Google Acquires Cloud App Monitoring Vendor Stackdriver

 
 
By Todd R. Weiss  |  Posted 2014-05-08 Email Print this article Print
 
 
 
 
 
 
 

Stackdriver provides application monitoring services in the cloud for clients. No purchase price was announced for the deal.

Google has acquired Stackdriver, a Boston-based company that was started in 2012 to provide cloud application monitoring services to users.

Google announced the move May 7 in a brief post by Tom Kershaw, a Google Cloud Platform product manager, on the Google Cloud Platform Blog. "Stackdriver has built a leading service to help developers intelligently monitor the apps and services they're building and running in the cloud," wrote Kershaw. "This allows customers to have more visibility into errors, performance, behavior, and operations. The teams are going to be working to integrate Stackdriver's great functionality so that Google Cloud Platform customers can take advantage of these new advanced monitoring capabilities."

Neither company commented on the deal after being contacted by eWEEK.

In a post on the Stackdriver blog, however, the company's leaders wrote that they had started the company to help businesses use data visualization and analytics to better monitor their cloud applications. "Our new colleagues on the Google Cloud Platform team share our passion for helping developers build great products," the post continued. "They also know a thing or two about data visualization, analytics, and cloud computing. We could not be more excited to join forces and innovate together."

Stackdriver's post also said that the company will "remain committed to delivering a world-class service for Stackdriver's current and future customers—regardless of your chosen infrastructure provider." Stackdriver supports Amazon Web Services (AWS), Rackspace, Google Cloud Platform and other cloud platforms.

Two IT analysts contacted by eWEEK said the acquisition makes sense for Google's cloud business.

"I think given that Google's first business priority is information, it makes sense for them to reach out to someone hosted elsewhere because it gives them more information they'd traditionally not have access to," said Dan Maycock, an analyst with OneAccord Digital. "Now not only do they have tons of info from AWS customers, but they also have a tool to help provide even more info for their own cloud solution. I think it's fair to say if there's a data solution out there, or a means to get more information they'd traditionally not have access to, then it's a target for acquisition."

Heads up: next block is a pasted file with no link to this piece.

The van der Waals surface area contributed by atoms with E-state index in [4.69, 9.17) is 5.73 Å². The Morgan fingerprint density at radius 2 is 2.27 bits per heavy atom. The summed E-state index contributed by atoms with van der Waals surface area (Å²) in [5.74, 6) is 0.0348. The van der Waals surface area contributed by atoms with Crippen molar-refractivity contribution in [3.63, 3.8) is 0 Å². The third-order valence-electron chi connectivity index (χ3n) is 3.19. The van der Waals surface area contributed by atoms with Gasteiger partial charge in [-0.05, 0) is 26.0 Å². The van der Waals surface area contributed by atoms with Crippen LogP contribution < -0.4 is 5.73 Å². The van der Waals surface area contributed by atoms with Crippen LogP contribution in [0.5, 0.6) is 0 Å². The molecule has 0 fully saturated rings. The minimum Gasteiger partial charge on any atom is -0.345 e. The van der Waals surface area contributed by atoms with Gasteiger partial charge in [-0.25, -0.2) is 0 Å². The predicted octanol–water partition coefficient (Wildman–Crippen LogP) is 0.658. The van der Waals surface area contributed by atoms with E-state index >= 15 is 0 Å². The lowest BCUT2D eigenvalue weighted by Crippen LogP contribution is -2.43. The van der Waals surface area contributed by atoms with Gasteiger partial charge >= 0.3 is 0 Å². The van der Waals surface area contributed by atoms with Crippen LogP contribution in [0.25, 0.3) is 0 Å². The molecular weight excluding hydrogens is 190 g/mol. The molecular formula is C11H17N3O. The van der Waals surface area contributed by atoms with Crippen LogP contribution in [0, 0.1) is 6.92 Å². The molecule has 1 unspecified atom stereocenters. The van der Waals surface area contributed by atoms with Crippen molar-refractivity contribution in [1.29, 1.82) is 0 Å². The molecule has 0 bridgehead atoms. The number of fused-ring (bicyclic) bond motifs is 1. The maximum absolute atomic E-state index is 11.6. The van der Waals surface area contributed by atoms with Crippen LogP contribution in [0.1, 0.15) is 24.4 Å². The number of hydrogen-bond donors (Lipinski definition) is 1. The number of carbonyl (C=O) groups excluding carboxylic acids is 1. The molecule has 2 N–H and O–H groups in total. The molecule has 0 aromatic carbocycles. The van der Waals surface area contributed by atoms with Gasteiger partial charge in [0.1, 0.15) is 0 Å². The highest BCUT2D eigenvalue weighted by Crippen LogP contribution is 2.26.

It's all part of a larger picture for Google, said Maycock.

"From infrastructure to robotics to cars, they're buying the means to be a part of people's lives in new ways to get more 'offline' information about people apart from their desktop, so it'd make sense for them to also seek out ways to get information from competitors' platforms and users as well," he said. "I think Stackdriver fits in that camp."

Charles King, principal analyst at Pund-IT, agreed.

"The deal makes perfect sense given the increasing focus that Google is bringing to bear on its cloud platform and solutions," said King. "The company's strategic initiatives have included growing its services and sharpening its attack on competitors, especially Amazon, via aggressive pricing and related policies."

The acquisition of Stackdriver also now connects Google with Stackdriver's customer base, which includes "many or most of the largest companies using AWS, meaning it has direct relationships with Amazon's core customer base."

That connection could be used by Google to attempt to move some of those customers to its own cloud platform, said King. "Whether that will enable Google to pry loose any of AWS' enterprise customers is unclear, but Stackdriver should offer a powerful fulcrum point to apply leverage."

Google is very active in making additions and improvements to its cloud platform for developers and users.

In March 2014, Google added a new Google APIs Client Library for .NET and improved documentation for using third-party Puppet, Chef, Salt and Ansible configuration-management tools.

In late October 2013, Google replaced its old Google API Console with a new, expanded and redesigned Google Cloud Console to help developers organize and use the more than 60 APIs offered by Google. Earlier in October, the company released several technical papers to help cloud developers learn more about the development tools it offers through its Google Compute Engine services. The papers, "Overview of Google Compute Engine for Cloud Developers" and "Building High Availability Applications on Google Compute Engine," offer insights and details about how the platform can be used and developed for business users.

 
 
 
 
 
 
 
 
 
 
 
 
 

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